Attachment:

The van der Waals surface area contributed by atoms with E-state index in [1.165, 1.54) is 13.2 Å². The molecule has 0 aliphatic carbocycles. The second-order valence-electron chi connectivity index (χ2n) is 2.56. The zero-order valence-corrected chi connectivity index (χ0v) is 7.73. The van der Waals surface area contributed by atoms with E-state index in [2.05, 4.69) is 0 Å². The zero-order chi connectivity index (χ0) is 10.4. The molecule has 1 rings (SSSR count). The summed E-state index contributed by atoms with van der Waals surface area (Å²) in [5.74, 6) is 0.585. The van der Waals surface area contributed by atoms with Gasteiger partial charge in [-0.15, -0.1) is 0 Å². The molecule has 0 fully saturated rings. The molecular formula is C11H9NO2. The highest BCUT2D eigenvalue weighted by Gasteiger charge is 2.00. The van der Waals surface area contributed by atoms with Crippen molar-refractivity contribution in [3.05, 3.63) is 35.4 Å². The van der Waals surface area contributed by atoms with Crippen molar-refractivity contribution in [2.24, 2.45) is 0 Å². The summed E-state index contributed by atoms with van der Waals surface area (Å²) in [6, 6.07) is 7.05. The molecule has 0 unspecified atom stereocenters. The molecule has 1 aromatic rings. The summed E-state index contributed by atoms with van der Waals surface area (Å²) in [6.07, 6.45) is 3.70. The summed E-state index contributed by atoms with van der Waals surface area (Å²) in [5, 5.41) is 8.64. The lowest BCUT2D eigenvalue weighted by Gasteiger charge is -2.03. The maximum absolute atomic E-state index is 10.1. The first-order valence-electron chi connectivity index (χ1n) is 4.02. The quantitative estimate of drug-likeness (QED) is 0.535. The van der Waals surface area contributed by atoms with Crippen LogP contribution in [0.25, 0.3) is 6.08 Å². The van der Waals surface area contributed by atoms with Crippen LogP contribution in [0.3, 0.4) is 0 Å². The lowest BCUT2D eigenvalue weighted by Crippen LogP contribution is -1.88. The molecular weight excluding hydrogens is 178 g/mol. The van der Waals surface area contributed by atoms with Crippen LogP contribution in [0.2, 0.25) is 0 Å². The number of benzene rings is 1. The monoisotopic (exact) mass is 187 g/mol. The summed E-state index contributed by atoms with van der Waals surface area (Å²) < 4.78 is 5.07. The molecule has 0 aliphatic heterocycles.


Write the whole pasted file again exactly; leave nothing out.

The van der Waals surface area contributed by atoms with E-state index in [1.165, 1.54) is 13.2 Å². The molecule has 0 aliphatic carbocycles. The second-order valence-electron chi connectivity index (χ2n) is 2.56. The zero-order valence-corrected chi connectivity index (χ0v) is 7.73. The van der Waals surface area contributed by atoms with E-state index in [2.05, 4.69) is 0 Å². The zero-order chi connectivity index (χ0) is 10.4. The molecule has 1 rings (SSSR count). The summed E-state index contributed by atoms with van der Waals surface area (Å²) in [5.74, 6) is 0.585. The van der Waals surface area contributed by atoms with Gasteiger partial charge in [-0.15, -0.1) is 0 Å². The molecule has 0 fully saturated rings. The molecular formula is C11H9NO2. The highest BCUT2D eigenvalue weighted by Gasteiger charge is 2.00. The van der Waals surface area contributed by atoms with Crippen molar-refractivity contribution in [3.05, 3.63) is 35.4 Å². The van der Waals surface area contributed by atoms with Crippen molar-refractivity contribution in [2.24, 2.45) is 0 Å². The summed E-state index contributed by atoms with van der Waals surface area (Å²) in [6, 6.07) is 7.05. The molecule has 0 unspecified atom stereocenters. The molecule has 1 aromatic rings. The summed E-state index contributed by atoms with van der Waals surface area (Å²) in [6.07, 6.45) is 3.70. The summed E-state index contributed by atoms with van der Waals surface area (Å²) in [5, 5.41) is 8.64. The lowest BCUT2D eigenvalue weighted by Gasteiger charge is -2.03. The maximum absolute atomic E-state index is 10.1. The first-order valence-electron chi connectivity index (χ1n) is 4.02. The quantitative estimate of drug-likeness (QED) is 0.535. The van der Waals surface area contributed by atoms with Crippen LogP contribution in [0.25, 0.3) is 6.08 Å². The van der Waals surface area contributed by atoms with Crippen LogP contribution in [0.3, 0.4) is 0 Å². The lowest BCUT2D eigenvalue weighted by Crippen LogP contribution is -1.88. The molecular weight excluding hydrogens is 178 g/mol. The van der Waals surface area contributed by atoms with Crippen LogP contribution in [0.2, 0.25) is 0 Å². The number of benzene rings is 1. The monoisotopic (exact) mass is 187 g/mol. The summed E-state index contributed by atoms with van der Waals surface area (Å²) < 4.78 is 5.07. The molecule has 0 aliphatic heterocycles.